If we require people to obey the law as it might be framed in the future?

This has nothing to do with whether the appropriate sentence for a specific (or any) rapist should be less than the statutory maximum - which is life.

Saturday, October 04, 2014

Is this a made up name?

From here, talking about organised, paid, pro-Putin trolling:

"Kristina Potupchik is probably kicking herself right now," he adds, referring to the blogger, now seemingly retired, who for years led trolling efforts by the pro-Kremlin youth group Nashi. "In her day, of course, there wasn't nearly the budget for Internet pollution as they have now."

Whatever. But Kristina "Pop Up Chick"? Seriously?

Thursday, September 04, 2014

I'm puzzled.


In Reprieve's eyes, BT was therefore partly responsible for deaths dealt from Djibouti drones, and should be answerable for it.

So I had a look at the OECD document that Reprieve are complaining BT are in breach of. One of the first things I see is

They provide non-binding principles and standards for responsible business conduct in a global context consistent with applicable laws and internationally recognised standards.

So, actually, the guidelines are completely irrelevant. What is relevant and what BT should be accountable for is any breach of applicable law.

Of course, if Reprieve win, it will effectively signal joint-supplier liability for any multinational from providing any products or services to any military or paramilitary organisation anywhere. Even in their home-base country. Which, frankly, ain't going to happen.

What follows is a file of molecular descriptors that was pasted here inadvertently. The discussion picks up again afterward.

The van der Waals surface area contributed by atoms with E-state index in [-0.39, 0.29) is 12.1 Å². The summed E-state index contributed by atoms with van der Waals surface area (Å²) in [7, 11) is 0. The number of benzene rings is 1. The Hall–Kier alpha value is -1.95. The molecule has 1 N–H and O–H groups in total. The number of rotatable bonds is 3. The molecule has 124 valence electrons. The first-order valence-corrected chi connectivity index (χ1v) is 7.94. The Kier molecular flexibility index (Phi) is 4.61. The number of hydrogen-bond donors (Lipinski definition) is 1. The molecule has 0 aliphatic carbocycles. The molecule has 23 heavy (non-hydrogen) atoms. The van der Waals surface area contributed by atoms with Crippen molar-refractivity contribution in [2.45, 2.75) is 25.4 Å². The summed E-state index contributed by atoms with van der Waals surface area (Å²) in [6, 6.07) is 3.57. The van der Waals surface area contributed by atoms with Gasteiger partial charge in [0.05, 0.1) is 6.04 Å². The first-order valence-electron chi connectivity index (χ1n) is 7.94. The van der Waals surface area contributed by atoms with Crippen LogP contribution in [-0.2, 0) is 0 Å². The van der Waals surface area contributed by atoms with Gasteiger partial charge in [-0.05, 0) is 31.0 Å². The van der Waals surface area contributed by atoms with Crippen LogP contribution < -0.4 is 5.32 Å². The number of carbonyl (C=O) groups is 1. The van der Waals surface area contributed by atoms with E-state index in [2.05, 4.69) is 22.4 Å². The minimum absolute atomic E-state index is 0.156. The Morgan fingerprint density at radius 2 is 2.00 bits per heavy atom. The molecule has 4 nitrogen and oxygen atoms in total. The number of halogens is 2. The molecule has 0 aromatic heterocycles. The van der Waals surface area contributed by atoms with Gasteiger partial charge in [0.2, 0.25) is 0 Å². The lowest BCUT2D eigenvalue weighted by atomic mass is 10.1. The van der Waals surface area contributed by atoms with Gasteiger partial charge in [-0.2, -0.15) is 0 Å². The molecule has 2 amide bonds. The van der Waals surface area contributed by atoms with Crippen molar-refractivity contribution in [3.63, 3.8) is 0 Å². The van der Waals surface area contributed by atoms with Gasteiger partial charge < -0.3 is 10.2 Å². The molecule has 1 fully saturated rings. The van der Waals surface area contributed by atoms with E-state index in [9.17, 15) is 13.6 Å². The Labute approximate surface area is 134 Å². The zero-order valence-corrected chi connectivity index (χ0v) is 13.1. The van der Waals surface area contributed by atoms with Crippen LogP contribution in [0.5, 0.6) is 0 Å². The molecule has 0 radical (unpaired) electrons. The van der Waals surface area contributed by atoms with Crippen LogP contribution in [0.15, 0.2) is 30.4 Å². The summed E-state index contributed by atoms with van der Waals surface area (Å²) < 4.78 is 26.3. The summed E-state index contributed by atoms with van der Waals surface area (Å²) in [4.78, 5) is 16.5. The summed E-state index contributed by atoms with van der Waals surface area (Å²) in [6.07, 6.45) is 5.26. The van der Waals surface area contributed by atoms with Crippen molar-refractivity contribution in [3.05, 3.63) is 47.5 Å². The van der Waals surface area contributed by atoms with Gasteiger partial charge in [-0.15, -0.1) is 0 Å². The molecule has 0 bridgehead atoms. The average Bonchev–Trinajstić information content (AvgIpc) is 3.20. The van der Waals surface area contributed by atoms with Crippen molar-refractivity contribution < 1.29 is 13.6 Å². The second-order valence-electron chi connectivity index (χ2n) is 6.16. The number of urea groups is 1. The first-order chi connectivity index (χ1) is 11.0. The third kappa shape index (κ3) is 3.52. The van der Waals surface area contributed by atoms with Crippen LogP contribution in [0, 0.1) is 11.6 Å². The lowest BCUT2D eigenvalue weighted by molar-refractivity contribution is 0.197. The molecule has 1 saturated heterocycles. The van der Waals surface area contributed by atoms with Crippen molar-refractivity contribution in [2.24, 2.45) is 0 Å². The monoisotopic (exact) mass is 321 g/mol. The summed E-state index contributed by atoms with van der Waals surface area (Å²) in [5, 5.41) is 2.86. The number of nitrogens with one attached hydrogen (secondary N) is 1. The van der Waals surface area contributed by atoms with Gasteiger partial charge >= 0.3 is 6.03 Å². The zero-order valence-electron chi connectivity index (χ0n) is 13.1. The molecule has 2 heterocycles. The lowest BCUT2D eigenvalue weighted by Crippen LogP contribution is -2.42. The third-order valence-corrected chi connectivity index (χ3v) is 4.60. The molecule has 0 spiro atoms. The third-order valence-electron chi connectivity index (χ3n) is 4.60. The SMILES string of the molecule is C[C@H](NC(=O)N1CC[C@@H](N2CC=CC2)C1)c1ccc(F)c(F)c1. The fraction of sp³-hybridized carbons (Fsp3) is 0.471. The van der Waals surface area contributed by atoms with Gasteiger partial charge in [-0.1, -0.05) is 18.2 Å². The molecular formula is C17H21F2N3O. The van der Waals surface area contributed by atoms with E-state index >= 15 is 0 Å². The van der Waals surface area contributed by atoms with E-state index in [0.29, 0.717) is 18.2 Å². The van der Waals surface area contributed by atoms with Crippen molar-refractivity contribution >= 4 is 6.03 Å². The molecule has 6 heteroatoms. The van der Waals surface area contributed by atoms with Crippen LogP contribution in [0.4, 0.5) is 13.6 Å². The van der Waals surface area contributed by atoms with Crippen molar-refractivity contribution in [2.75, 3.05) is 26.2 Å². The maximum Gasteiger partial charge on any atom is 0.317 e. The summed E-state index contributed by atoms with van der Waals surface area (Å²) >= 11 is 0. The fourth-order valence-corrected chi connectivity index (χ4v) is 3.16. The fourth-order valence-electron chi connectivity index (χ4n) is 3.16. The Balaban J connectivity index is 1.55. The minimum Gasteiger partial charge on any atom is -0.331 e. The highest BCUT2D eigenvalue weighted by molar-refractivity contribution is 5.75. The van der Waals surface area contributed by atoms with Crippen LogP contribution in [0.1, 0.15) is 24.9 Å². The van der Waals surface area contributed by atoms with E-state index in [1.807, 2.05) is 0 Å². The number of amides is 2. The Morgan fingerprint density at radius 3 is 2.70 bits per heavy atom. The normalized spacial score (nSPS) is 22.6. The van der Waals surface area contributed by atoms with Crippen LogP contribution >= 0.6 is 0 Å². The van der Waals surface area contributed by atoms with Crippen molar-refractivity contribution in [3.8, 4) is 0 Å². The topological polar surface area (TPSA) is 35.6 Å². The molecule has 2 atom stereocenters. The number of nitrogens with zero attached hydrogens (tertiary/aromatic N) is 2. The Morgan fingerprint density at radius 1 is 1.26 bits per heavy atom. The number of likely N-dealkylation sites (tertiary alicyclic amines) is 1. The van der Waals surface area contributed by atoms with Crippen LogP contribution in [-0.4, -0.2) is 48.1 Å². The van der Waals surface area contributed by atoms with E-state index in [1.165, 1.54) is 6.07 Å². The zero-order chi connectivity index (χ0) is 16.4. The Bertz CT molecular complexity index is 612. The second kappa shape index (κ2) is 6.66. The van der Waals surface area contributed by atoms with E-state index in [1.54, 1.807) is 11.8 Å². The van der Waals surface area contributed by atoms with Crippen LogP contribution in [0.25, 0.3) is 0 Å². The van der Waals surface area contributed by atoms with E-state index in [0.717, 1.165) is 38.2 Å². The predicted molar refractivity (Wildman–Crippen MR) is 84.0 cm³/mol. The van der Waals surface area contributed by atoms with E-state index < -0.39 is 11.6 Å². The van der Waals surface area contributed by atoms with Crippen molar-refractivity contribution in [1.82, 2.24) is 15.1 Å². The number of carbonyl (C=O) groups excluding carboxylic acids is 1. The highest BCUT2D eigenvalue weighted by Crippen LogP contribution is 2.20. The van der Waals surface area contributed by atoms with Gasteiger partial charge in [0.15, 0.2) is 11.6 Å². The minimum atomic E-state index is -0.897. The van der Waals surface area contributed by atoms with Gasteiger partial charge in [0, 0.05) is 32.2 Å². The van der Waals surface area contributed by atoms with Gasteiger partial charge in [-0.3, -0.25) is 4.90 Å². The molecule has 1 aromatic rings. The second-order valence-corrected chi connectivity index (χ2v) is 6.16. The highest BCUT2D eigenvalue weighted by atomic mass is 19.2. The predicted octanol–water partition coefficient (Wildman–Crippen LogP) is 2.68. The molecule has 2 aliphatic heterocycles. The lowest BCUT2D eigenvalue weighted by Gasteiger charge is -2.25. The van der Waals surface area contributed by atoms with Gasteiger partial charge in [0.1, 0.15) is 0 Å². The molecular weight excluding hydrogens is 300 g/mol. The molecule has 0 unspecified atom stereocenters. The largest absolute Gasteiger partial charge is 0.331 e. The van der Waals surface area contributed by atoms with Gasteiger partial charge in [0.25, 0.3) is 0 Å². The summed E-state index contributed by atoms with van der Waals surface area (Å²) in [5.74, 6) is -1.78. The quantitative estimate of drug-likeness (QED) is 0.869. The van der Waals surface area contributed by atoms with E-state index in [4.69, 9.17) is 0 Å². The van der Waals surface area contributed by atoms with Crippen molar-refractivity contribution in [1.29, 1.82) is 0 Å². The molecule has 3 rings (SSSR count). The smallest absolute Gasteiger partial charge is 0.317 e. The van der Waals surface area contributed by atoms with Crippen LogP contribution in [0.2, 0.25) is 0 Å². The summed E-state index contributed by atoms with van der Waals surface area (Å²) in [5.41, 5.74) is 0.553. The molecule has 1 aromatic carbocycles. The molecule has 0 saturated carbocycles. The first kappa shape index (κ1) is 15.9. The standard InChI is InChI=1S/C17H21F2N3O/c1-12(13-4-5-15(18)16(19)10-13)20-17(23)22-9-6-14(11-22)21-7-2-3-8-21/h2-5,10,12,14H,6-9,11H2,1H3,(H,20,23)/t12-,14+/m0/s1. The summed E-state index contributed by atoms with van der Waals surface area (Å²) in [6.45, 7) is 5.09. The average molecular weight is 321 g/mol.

Oh, and, if BT can crack the encryption that the Yanks will have put on the carrier circuit, then they better not tell the NSA.

Tuesday, August 26, 2014


(Ed notes: I drafted this on the train in to work this morning and had pretty much a day of end-to-end meeting hell. Although I now know that a [coughs] "long-term" ceasefire has now been agreed, I don't think it changes the sentiment of what I had written.)

The population of Gaza is some 1.8 million people, crammed in to an area of 139 square miles. Not quite Macau, or even Hong Kong (which I had thought was the most crowded 'country') but certainly quite cramped.

Over the last seven weeks, the planes, tanks, attack helicopters and infantry of the Israeli Defence Forces have, according to Hamas figures, killed some 2200 of them. Roughly 0.1%.

In contrast, the Rwandan genocide, conducted with machetes and fire, saw the slaughter of some 70%* of the Tutsi population.

What can we judge from this?

Either that there was (Ed note: I originally wrote 'is') no attempt to commit genocide in Gaza or that the IDF are simply not very good at it. In fact, very bad at it.

* 'Fact' from Wikipedia. YMMV.

Tuesday, July 22, 2014

Yes, the USA is different ...